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Voting for the least offensive option

Politics have changed for me. Before I turned 18, I couldn't wait to vote, and kept up with every issue and platform for every party.

Politics have changed for me.

Before I turned 18, I couldn't wait to vote, and kept up with every issue and platform for every party.

Though I have always voted for the same party during elections, nothing's set in stone for me, so if somebody's going to start dishing out tax credits for playing video games and watching cartoons - I'm wearing their election pin.

When I turned 18, I was voting proudly and then sitting by my television watching results come in like it was the Stanley Cup finals and the Montreal Canadiens were playing.

I was also a budding journalist and starting to get sent on election coverage assignments, so I was even more tuned in to the action.

But in the past few years I've started to treat voting like a bit of a chore.

It's not a chore like painting the house or remodelling the bathroom.

It's more like having to mow the lawn.

"Ahhh. This again."

Don't get me wrong.

I still vote faithfully whenever there's an election or referendum (hey I'm from Quebec originally, so I had to vote in a few of those), but instead of feeling excited about my place as an important cog in democracy's grand works, it's now more like I'm having to choose between new vacuum cleaners.

What does it matter if they all suck?

I once sneered at the political advertisements that were being produced by our American neighbours during elections as being more about muckraking than about real issues.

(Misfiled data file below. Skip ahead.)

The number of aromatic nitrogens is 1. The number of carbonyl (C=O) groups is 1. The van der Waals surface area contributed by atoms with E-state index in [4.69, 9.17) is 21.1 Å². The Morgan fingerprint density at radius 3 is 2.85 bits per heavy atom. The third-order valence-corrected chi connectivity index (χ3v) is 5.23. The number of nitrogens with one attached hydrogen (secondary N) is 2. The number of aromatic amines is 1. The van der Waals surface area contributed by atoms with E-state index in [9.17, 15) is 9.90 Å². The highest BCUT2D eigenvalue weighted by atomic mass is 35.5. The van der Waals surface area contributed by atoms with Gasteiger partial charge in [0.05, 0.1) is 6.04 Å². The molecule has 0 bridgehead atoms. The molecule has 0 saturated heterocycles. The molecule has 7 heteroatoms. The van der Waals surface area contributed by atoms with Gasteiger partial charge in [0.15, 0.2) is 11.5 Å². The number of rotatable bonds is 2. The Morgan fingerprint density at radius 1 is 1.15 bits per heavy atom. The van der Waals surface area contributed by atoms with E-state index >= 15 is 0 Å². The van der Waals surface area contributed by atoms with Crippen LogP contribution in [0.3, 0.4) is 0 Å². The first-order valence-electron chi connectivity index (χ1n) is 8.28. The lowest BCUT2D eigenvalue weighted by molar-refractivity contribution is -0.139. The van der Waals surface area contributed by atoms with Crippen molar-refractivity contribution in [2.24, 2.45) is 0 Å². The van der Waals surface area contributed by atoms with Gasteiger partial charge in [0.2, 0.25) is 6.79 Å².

But I cringe when an election is called in Canada now (which is getting to be quite often) because I know I'm going to start seeing those same types of TV ads.

You know the ones I'm talking about, right?

Over a picture of some candidate, a voiceover says something like, "John Smith is running in this election but he's really just a big fathead, isn't he? And nobody likes him. You certainly don't. He's dumb and possibly a sheep-rustling terrorist crossdresser, too. Really. Paid for by the Committee to Elect the Other Guy."

What? I'm the only one who sees these commercials?

Tonight, I sat with my eight-year-old daughter and watched the four leaders in a televised debate.

That made things worse.

"Those guys are boring," she said after a half hour of listening intently.

She's a perceptive one, my daughter.

And it struck me that soon I would have to make a choice between one of these four (OK, one of three - who's Duceppe kidding?) completely charisma-less, insincere, gabbling suits.

Maybe it's because American politics is a bit more exciting to watch for some reason.

Maybe they have more charismatic and commanding leaders and candidates.

I don't know what it is, but I didn't feel the old fire watching those four pasty white guys trade barbs and trying to hit their talking points.

So does that mean that this election I'm not going to vote?

Not on your life.

In the next few weeks, somebody will say something on an issue, or something will come up, to sway me one way or another.

So, like me, you should listen up - even if they're boring - and make up your mind too.

Who knows?

Maybe I'll get my video game tax break.

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